When you live in a world of expatriates you learn to find normality in multiculturalism. Be it by just living amongst several different people of different backgrounds or eating multicultural cuisine types, you are more open to the foreign aspect of life. With all my moves, I now live a life of cultural combinations.
So last Sunday when my mom went out for her friend’s birthday gathering it gave both my sister and I a free day to enjoy shellfish such as shrimp. Mom does not like shellfish which means her children do not eat it either, this means when she leaves the house we can enjoy the small things she dislikes. The top of the food pyramid of products which cannot be had when mom is home is shrimp.
Because mom knew she was going out Sunday night she decided to buy chickpeas and spinach knowing full well that those are two items I love to either cook with or just have to eat, so I decided to make a chickpea and spinach curry to go with my shrimp. This is where my multiculturalism comes in. For our Sunday dinner my little sister and I had a chickpea curry over a bed wild rice with a side of spicy Cajun shrimp and a yoghurt dip with lemon and chopped cilantro. Yes, that is a combination of Cajun (from Louisiana) and Indian cuisine.
Luckily the two together tasted delicious although it was very foreign. I mean who combines such things? What a weird confused cuisine type of night.
Here is the recipe for the Spinach Chickpea Curry:
- 2 cups fresh spinach
- ½ cup chicken or vegetable broth, plus more to taste
- 1 tablespoon salted butter
- 1/2-3/4 teaspoons minced (or grated) fresh ginger
- 1/2 teaspoon finely minced fresh garlic
- 1 teaspoon garam masala
- 1/2 teaspoon ground cumin
- 1/2 teaspoon ground coriander
- 1/2 teaspoon curry powder
- Freshly squeezed juice of 1 lemon
- 1 15-ounce cans chickpeas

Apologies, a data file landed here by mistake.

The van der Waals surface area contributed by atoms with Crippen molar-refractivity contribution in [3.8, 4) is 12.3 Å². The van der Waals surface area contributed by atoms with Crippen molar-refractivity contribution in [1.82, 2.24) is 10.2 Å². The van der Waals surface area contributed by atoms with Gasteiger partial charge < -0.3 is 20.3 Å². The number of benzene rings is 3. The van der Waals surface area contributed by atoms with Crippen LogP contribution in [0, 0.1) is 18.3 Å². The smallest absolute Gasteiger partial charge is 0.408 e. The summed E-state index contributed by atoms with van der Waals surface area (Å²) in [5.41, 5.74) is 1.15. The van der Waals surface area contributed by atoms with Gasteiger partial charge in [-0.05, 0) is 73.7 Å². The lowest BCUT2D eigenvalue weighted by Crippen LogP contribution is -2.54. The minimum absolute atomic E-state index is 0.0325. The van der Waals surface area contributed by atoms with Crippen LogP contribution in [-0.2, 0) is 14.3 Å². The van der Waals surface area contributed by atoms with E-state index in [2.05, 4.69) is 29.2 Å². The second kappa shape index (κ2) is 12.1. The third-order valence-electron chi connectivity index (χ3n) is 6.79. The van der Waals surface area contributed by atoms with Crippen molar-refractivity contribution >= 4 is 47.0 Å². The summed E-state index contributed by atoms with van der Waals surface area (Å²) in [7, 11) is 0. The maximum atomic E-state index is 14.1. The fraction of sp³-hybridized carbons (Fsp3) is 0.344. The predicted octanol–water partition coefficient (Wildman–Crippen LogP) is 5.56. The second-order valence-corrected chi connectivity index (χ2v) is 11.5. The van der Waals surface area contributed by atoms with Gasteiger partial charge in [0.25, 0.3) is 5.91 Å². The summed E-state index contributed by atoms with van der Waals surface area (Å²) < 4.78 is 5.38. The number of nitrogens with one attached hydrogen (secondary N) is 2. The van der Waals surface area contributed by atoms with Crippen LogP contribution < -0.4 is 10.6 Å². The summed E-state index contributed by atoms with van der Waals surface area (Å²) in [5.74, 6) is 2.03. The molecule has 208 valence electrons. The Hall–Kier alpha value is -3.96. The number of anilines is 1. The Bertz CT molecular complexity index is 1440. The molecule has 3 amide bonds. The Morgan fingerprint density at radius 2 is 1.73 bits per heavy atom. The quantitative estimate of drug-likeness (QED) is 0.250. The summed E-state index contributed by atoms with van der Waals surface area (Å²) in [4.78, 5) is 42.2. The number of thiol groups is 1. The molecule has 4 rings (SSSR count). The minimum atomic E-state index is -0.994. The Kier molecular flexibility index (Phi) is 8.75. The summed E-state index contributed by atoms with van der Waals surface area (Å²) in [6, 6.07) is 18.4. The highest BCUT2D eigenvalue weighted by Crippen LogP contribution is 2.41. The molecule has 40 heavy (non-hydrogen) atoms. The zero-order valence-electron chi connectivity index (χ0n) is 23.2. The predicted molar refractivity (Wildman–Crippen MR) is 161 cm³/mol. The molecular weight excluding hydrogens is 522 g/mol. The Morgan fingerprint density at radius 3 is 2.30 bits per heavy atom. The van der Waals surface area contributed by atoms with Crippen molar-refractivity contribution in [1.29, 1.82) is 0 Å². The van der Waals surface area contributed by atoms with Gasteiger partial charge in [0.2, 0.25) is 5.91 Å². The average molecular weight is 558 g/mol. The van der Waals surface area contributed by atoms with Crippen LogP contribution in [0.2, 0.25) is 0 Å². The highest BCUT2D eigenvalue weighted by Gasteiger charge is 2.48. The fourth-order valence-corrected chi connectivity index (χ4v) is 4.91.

- Salt and pepper, to taste
1. Combine spinach and your preferred broth in a powerful blender or food processor and pulse until smooth. Set spinach puree aside.
2. Heat butter in a medium pan over medium-low heat. As soon as it melts, add the ginger (1/2 teaspoon for a milder ginger flavor) and garlic. Cook until fragrant, about 1 minute. Turn heat to low and add garam masala, cumin, coriander and curry powder. Toast the spices for 3-4 minutes, until they are fragrant and take on a deep color.
3. Add spinach puree to the pan, along with the lemon juice. Cook for about a minute, to bring the flavors together, then add the chickpeas. Continue cooking until the chickpeas are heated through and all of the watery liquid cooks down leaving a puree. Add more broth if you end up needing to make adjustments to the consistency. Taste and season with salt and pepper. Suggestion: serve with rice.
When I made this I used just a bit too much broth making the simmering process for the chickpea spinach curry lengthy, but using half a cup should make the simmering (thickening) process much shorter for a quicker meal.
Below you can see the recipe for the Spicy Cajun Shrimp:
- 1 pound (500 grams) shrimp
- Shrimp Seasoning:
3/4 teaspoon salt
3/4 teaspoon smoked paprika
1/2 teaspoon ground cumin
1/2 teaspoon curry powder
1/8 teaspoon cayenne
- 1 Tablespoon Butter
- 1 (6 oz) container plain yoghurt
- ½ Tablespoon cilantro, chopped
- 1 Tablespoon lemon juice
- Naan bread (optional)
1. Mix together the above spices. Sprinkle half of shrimp over 1 pound of peeled shrimp.
2. Melt butter in a large skillet over medium-high heat. Add shrimp to pan — try to get the spiced side down — and saute 5 minutes until done, flip shrimp around and add remainder of spices and cook further.
3. In the meantime chop cilantro and mix with plain yoghurt and lemon.
3. Toast a few pieces of Naan (such as Kontos brand) and serve with cooked shrimp, a spoonful of plain yogurt, chopped cilantro, and a squeeze of lemon.
Now I know the combination of both Cajun and Indian seems quite bizarre, but it tasted pretty darn good. Although I know my sister likes chickpeas a lot and thoroughly enjoys shrimp, so that could be why.
If you think about giving this a shot, you may prefer the different parts of the meal separate. I won’t judge!
¡Y buen provecho!